==4209== Thread #1 unlocked a not-locked lock at 0x9CDA00
==4209==    at 0x4C326B4: ??? (in /usr/lib/valgrind/
==4209==    by 0x4556B2: ??? (in /usr/bin/x11vnc)
==4209==    by 0x45A35E: ??? (in /usr/bin/x11vnc)
==4209==    by 0x466646: ??? (in /usr/bin/x11vnc)
==4209==    by 0x410E30: ??? (in /usr/bin/x11vnc)
==4209==    by 0x717D82F: (below main) (libc-start.c:291)
==4209==  Lock at 0x9CDA00 was first observed
==4209==    at 0x4C360BA: pthread_mutex_init (in /usr/lib/valgrind/
==4209==    by 0x40FECC: ??? (in /usr/bin/x11vnc)
==4209==    by 0x717D82F: (below main) (libc-start.c:291)
==4209==  Address 0x9cda00 is in the BSS segment of /usr/bin/x11vnc

It is a software bug, not a CPU bug. But still - until such bugs are eliminated from the distribution, I'd rather not use it on a server with a CPU with TSX.

Sunday, May 8, 2016

Root filesystem snapshots and kernel upgrades

On my laptop (which is running Arch), I decided to have periodic snapshots of the filesystem, in order to revert bad upgrades (especially those involving a large and unknown set of interdependent packages) easily. My toolset for this task is LVM2 and Snapper. Yes, I know that LVM2 is kind-of discouraged, and Snapper also supports btrfs, but most of the points below apply to btrfs, too.

Snapper, when used with LVM2, requires not just LVM2, but thinly-provisioned LVM2 volumes. Fortunately, Arch can have root filesystem on such volumes, so this is not a problem.

So, I have /boot on /dev/sda1, LVM on LUKS on /dev/sda2, root on a thinly-provisioned logical volume, and /home on another thinly-provisioned volume. And also swap on a non-thinly-provisioned volume. A separate /boot partition is needed because boot loaders generally don't understand thinly-provisioned LVM volumes, especially on encrypted disks. A separate volume for /home is needed because I don't want my new files in /home to be lost if I revert the system to its old snapshot. The same need to make a separate volume applies to other directories that contain data that should be preserved, but there are no such directories on my laptop. They can appear if I install e.g PostgreSQL.

And now there is a problem. Rollback to a snapshot works, but only if there were no kernel updates between the time when the snapshot was taken and when an attempt to revert was made. The root cause is that the kernel image is in /boot, and loadable modules for it are in /usr/lib/modules. The modules are reverted, but the boot loader still loads a new kernel, which now has no corresponding modules.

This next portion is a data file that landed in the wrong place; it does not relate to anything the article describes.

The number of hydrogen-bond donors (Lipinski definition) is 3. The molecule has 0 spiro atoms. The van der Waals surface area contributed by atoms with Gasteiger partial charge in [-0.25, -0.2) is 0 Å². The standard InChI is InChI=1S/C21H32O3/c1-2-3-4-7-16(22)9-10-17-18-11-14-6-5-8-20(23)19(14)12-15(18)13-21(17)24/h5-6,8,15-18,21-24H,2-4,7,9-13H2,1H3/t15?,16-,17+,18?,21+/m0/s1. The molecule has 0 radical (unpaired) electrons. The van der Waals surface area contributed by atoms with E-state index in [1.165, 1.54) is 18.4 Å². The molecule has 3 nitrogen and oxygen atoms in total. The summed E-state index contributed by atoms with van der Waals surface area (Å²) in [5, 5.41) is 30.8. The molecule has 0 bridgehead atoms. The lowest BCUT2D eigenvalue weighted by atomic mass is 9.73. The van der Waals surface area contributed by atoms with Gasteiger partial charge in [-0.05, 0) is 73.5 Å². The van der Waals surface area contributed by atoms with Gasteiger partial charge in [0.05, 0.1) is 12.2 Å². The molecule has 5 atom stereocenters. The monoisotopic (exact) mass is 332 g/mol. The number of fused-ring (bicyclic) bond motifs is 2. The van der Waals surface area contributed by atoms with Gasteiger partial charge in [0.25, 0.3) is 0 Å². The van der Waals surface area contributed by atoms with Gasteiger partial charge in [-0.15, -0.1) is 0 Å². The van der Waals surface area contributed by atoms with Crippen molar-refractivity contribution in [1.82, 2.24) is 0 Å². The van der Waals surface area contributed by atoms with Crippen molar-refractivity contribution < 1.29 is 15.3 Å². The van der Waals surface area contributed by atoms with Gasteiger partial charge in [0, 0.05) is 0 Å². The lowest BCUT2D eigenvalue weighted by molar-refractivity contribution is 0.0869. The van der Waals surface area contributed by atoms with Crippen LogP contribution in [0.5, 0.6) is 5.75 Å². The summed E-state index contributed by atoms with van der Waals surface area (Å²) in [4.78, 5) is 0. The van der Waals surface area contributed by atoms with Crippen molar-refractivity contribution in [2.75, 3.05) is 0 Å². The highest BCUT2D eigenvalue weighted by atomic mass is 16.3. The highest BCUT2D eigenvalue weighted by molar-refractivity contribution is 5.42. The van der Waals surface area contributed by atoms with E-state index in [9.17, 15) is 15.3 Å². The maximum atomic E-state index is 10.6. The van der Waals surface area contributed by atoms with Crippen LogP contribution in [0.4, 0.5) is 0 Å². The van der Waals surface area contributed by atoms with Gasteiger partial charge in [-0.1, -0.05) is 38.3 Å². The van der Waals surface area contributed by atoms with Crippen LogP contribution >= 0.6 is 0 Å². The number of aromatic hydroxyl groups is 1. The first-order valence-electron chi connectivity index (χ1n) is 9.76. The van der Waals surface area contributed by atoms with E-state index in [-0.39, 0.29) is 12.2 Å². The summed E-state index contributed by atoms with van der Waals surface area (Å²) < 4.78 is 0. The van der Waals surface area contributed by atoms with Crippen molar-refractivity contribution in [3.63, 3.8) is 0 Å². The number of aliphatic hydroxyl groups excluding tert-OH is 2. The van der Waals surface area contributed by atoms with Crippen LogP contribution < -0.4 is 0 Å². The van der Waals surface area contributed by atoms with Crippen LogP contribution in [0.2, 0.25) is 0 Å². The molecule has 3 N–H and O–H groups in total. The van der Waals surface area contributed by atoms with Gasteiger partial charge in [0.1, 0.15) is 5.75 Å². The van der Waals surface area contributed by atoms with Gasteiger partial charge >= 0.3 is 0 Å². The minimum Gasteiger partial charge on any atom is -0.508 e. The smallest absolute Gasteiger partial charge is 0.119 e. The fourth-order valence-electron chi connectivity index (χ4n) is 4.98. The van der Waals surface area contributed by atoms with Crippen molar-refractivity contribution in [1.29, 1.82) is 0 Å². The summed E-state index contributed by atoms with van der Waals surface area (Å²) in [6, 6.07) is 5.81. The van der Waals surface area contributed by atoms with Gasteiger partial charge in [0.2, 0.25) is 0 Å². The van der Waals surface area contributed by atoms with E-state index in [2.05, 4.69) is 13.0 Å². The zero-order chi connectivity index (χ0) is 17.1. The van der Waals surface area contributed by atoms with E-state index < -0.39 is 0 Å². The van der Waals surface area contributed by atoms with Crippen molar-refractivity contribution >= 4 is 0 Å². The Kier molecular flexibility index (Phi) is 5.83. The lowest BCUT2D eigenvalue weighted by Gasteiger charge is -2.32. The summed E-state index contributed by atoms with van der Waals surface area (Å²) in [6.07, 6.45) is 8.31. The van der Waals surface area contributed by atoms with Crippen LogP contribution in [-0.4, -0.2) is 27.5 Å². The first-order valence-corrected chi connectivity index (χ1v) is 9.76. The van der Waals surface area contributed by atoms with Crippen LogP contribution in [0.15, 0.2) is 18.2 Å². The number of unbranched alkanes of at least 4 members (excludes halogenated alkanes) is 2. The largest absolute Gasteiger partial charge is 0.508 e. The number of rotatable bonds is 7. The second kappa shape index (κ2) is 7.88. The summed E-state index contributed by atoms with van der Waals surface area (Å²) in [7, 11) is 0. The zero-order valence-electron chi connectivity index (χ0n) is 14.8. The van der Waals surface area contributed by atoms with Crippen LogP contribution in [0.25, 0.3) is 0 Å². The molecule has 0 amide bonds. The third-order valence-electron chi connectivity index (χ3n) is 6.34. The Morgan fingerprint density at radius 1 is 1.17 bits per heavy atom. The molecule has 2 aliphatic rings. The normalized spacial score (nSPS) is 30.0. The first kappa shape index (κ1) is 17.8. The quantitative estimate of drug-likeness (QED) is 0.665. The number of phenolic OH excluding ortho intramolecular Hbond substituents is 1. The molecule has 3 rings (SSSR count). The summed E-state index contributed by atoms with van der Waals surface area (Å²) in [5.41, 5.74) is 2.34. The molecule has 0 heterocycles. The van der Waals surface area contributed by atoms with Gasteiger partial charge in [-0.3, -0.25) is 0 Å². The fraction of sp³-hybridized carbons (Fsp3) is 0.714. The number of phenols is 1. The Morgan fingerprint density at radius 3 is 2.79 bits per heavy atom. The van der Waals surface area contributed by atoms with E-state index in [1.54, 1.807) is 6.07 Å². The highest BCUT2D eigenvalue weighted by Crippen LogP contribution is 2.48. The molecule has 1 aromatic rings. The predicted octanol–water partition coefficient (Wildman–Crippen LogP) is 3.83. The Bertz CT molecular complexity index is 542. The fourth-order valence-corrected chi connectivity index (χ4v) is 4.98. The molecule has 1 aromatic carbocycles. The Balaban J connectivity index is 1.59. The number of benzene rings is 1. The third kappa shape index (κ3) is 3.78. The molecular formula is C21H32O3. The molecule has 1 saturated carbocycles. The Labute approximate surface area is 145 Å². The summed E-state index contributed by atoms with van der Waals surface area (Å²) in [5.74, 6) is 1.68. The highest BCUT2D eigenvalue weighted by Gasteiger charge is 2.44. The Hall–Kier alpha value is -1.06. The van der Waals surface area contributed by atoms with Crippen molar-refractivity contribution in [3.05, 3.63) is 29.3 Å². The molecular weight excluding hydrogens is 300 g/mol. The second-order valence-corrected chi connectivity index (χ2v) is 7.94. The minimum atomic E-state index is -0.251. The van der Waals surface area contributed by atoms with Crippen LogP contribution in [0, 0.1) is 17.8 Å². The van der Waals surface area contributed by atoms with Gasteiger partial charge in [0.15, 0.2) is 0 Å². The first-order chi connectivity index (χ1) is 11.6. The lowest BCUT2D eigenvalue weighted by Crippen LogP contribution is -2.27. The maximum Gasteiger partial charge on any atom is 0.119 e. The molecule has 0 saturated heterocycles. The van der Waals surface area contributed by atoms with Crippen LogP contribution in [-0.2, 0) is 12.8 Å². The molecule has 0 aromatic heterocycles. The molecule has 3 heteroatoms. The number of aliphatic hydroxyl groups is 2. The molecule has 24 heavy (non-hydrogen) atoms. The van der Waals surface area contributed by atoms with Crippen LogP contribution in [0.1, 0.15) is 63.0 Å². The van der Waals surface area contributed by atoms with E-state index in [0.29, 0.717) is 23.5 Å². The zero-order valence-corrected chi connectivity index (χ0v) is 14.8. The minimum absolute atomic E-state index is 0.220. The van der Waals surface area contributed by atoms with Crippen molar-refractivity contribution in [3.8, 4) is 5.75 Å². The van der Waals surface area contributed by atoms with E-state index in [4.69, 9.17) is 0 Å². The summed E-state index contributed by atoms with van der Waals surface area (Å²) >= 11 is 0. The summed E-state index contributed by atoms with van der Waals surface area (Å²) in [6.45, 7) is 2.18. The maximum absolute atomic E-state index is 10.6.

There are two solutions: either revert the kernel and its initramfs, too, when reverting the root file system, or make sure that modules are not reverted. I have not investigated how to make the first option possible, even though it would be a perfect solution. However, I have tried to make sure that modules are not reverted, and I am not satisfied with the result.

The idea was to move modules to /boot/modules, and make this location available somehow as /usr/lib/modules. Here "somehow" can mean either a symlink, or a bind mount. A symlink doesn't work, because the kernel upgrade in Arch will restore it back to a directory. A bind mount doesn't work, either. The issue is that, by putting modules on non-root filesystem, one creates a circular dependency between local filesystem mounting and udev (this would apply to a symlink, too).

Indeed, systemd-udevd, on startup, maps the /usr/lib/modules/`uname -r`/modules.alias.bin file into memory. So, now it has a (real) dependency on /usr/lib/modules being mounted. However, mounting local filesystems from /etc/fstab sometimes depends on systemd-udevd, because of device nodes. So, bind-mounting /usr/lib/modules merely from /etc/fstab, using built-in systemd tools, cannot work.

But it can work from a wrapper that starts before the real init:

mount -n /boot              # /dev/sda1 is in devtmpfs and doesn't need udev
mount -n /usr/lib/modules   # there is still a line in fstab about that
exec /sbin/init "$@" 

But that's ugly. In the end, I removed the wrapper, installed an old known-working "linux" package, made a copy of the kernel, its initramfs and modules, upgraded the kernel again, and put the saved files back, so that they are now not controlled by the package manager. So now I have a known good kernel down in the boot menu, and knowledge that its modules will always be present in my root filesystem if I don't revert further than up to today's state.

And now one final remark. Remember that I said: "The same need to make a separate volume applies to other directories that contain data that should be preserved"? There is a temptation to apply this to the whole /var directory, but that would be wrong. If a system is being reverted to its old snapshot, a package database (which is in /var/lib/pacman) should be reverted, too. But /var/lib/pacman is under /var.

The conclusion is that Linux plumbers should think a bit about this "revert the whole system" use case, and maybe move some directories.